Transportation Systems Choice Criteria

Achievement of the firm’s physical distribution objectives requires knowledge of all available alternatives. When selecting an appropriate mode of transportation and the particular carrier to be used, managers evaluate the alternatives on several criteria in addition to the interaction noted above. Commonly used criteria include consideration of each method of transportation on the basis of speed, cost, dependability of performance, and services.

  1. Speed: Rapid transportation may be obvious factors for perishable products, but it is also significant for other products because of its effect on inventory. Rapid transportation enables a firm to maintain a minimum inventory. Rapid transportation enables a firm to maintain a minimum inventory in float, i.e., the movement process. Since inventory carrying charges are a significant cost factor, the reduction of float lowers the firm’s investment while still providing satisfactory service. Speed also tends to lesson the losses due to spoilage and theft. Rapid delivery shortens the period for which demand forecasts must be made. It makes possible rapid filling of customer orders, thereby lowering the inventory that a buyer must carry.
  2. Cost: Unfortunately, the use of rapid transportation modes results in a high transportation cost. The higher freight rates associated with rapid transportation lead to high transportation costs per ton per kilometer. This high transportation cost may be partially or wholly offset by savings in packing, inventory, or other costs. Air freight, for example, does not require the packing needed to protect ocean freight and also will reduce the time in transit. The rate structure for international movement is complex and cost comparisons need to be made for specific shipments based on applicable rates for the product and shipping and receiving points.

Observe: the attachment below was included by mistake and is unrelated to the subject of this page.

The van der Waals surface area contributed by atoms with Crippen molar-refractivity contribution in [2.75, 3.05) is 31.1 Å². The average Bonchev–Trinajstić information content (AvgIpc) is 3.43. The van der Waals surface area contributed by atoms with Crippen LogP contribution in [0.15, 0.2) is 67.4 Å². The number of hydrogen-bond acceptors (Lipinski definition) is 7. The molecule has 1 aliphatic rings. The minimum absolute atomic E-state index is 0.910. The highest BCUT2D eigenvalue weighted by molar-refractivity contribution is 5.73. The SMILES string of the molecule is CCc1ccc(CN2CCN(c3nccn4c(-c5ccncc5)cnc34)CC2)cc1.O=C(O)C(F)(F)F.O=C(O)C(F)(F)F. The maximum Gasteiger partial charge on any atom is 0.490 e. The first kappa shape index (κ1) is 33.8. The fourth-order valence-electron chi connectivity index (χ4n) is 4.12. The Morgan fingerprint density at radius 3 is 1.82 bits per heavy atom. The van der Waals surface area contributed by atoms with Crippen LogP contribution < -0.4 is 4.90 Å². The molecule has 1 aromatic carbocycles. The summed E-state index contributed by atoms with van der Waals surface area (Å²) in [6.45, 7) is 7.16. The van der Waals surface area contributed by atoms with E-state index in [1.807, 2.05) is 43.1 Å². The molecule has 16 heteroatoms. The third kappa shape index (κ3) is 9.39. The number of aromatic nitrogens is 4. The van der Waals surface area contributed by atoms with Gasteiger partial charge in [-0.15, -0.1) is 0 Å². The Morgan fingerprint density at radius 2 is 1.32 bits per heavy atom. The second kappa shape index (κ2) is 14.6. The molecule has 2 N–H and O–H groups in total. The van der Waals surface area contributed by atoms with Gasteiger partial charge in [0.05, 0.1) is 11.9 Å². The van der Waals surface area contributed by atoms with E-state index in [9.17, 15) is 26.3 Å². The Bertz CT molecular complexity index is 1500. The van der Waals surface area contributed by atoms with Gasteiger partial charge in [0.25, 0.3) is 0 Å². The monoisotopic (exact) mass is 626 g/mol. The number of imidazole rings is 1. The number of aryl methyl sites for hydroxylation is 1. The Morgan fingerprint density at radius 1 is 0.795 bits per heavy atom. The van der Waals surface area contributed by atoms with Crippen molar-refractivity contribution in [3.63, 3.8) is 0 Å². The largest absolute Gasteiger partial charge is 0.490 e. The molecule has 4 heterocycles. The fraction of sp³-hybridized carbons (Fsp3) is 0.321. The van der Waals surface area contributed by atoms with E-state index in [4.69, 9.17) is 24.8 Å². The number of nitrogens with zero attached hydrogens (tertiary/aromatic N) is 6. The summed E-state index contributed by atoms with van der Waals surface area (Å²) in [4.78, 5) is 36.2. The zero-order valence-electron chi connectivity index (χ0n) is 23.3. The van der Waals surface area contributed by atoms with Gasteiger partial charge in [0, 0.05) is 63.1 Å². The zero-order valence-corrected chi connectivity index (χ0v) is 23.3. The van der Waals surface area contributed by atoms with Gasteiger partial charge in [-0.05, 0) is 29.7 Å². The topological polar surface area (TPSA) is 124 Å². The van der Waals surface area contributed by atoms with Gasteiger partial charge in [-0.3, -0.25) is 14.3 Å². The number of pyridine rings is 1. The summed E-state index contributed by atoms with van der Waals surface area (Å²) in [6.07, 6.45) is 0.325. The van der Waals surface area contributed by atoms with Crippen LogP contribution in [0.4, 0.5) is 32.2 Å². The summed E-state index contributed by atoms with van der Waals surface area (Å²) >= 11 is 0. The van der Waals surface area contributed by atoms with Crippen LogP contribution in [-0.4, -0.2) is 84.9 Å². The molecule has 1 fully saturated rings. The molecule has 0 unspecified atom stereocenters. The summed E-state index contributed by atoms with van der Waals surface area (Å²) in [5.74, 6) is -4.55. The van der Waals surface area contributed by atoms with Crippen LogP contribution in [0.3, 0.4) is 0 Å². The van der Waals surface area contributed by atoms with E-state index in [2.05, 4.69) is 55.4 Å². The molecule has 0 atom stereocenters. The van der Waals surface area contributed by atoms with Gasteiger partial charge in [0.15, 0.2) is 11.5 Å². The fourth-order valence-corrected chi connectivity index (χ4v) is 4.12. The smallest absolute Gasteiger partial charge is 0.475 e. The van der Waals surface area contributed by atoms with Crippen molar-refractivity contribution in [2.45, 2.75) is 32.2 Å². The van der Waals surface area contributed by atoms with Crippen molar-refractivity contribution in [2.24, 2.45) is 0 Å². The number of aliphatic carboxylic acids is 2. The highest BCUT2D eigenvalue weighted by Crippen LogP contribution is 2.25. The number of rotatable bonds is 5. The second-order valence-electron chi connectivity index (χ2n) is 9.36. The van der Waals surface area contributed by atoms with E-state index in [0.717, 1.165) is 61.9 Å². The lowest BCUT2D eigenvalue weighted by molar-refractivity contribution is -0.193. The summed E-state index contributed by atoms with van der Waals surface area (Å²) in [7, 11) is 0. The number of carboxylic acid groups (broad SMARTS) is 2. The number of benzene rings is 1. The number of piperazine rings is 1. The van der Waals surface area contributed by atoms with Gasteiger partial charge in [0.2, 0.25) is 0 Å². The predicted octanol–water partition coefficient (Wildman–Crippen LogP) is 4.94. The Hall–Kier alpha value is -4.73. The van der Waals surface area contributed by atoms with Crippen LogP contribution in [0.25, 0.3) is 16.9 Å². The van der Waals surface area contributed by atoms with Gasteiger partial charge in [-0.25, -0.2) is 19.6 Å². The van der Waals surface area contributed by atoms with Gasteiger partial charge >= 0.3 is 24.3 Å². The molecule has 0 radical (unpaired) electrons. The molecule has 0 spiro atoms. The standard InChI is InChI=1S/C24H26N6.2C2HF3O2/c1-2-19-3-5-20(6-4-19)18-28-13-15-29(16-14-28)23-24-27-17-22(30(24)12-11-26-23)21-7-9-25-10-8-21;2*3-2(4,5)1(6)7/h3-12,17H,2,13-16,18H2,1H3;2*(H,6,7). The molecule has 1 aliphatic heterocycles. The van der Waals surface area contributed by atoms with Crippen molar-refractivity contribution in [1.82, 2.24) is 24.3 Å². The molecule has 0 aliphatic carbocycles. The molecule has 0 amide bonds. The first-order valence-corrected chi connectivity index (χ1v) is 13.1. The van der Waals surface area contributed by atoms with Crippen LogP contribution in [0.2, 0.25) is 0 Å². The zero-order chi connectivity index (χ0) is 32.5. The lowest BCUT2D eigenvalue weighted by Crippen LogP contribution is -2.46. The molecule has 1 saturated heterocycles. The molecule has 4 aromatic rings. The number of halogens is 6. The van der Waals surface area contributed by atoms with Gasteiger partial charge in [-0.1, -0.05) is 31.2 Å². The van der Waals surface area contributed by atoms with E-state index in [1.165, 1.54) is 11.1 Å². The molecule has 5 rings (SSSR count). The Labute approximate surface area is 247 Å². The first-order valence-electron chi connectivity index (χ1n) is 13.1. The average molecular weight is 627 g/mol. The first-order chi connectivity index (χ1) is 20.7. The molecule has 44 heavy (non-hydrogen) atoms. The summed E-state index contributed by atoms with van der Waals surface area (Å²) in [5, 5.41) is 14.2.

3. Dependability: Dependability of delivery and safe carriage of goods can easily be as important as cost and speed in the transportation decision. Of prime importance to the buyer is the assurance that goods will be available when promised and in saleable or usable condition. The buyer who can depend on delivery schedules can plan promotions and production. Schedules to achieve maximum sales impact and coordination of production and marketing. Dependability of transportation aids the seller in making realistic delivery promises and aids the buyer by permitting close scheduling with attendant inventory and warehouse savings.
  4. Services: Each of the transportation modes has its own unique characteristics. In addition, each has developed a variety of service options to attract customers. Some arrange for pickup and delivery, permit diversion of freight to a second market, allow shipments to move, or provide other services to meet a customer’s requirements. A firm’s  foreign freight forwarder can aid shippers in the selection of the most advantageous services.

Credit: Logistics and Supply Chain Management-MGU